And while working from home poses its unique set of challenges, I could not be any more grateful for the chance to reassure my family, to make them feel that they could rely on me inasmuch as I lean on them. This new-found resilience and bayanihan within our family has been one of my greatest wins amid the uncertain climate, and I would not trade this off for anything in the world.

3. Connecting with others restored my faith in humanity.

Both my SF stint and the lockdown taught me the importance of recognising the goodness of people around me.

An exchange program in 2020 would not have been possible without a great deal of help from my family (including the extended ones) who have been extra supportive with my endeavour — emotionally and especially financially. I owe them a lot.

And beyond the Instagram-worthy snapshots of parks, nature, and food, the people I have met in the city made the ride even more worthwhile.

I would always take with me all the memories my dormmates and I shared in Pedro — shared meals at the lounge, karaoke, random morning runs, drinking at bars and inside our rooms, and doing grocery together, among others. I would not regret cutting my last Development Macroeconomics class just to drink and laugh like crazy at a bar with my classmates. And I would always cherish reuniting with my friends in the Bay Area, all of them were generous enough to spend some time to tour me around the city and beyond.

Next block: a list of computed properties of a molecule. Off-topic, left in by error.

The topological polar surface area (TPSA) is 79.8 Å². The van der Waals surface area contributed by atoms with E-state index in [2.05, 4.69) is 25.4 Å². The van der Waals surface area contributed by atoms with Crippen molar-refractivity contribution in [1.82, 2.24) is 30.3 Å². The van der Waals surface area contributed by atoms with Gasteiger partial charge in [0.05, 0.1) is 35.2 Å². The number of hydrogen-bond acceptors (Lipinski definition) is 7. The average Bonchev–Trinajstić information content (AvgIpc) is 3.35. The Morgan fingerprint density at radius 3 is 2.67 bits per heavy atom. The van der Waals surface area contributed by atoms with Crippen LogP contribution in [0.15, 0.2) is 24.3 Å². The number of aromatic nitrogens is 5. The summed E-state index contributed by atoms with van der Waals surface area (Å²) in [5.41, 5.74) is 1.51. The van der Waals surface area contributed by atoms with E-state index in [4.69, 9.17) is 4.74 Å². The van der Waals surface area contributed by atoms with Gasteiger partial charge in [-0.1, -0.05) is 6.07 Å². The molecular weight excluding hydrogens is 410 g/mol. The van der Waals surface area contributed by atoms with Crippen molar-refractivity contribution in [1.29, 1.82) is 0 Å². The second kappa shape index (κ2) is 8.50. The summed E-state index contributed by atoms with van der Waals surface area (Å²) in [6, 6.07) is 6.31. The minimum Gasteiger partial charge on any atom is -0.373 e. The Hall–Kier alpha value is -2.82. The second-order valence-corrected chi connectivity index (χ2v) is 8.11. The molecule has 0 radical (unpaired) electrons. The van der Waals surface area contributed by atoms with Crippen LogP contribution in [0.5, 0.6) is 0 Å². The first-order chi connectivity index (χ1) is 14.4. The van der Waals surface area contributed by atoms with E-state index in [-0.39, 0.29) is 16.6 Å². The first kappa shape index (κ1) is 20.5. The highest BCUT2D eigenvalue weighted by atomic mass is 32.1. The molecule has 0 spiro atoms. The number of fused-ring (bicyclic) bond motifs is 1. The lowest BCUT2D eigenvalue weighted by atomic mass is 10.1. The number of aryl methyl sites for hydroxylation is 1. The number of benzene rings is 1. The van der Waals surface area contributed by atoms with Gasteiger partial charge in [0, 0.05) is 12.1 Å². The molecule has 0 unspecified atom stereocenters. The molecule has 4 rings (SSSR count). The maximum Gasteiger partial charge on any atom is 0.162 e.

Equally important to me were the candid interactions with strangers around the city: bumping onto fellow Filipinos while touring around the San Francisco City Hall, talking with a guy about his girlfriend who apparently is an heir of an ethnic group in North America, drinking with unknown folks at bars, chatting with Uber/Lyft drivers, and asking assistance from sales associates at Target and Trader Joe's. Those random conversations, no matter how short and transitory, made me believe in the innate goodness of others.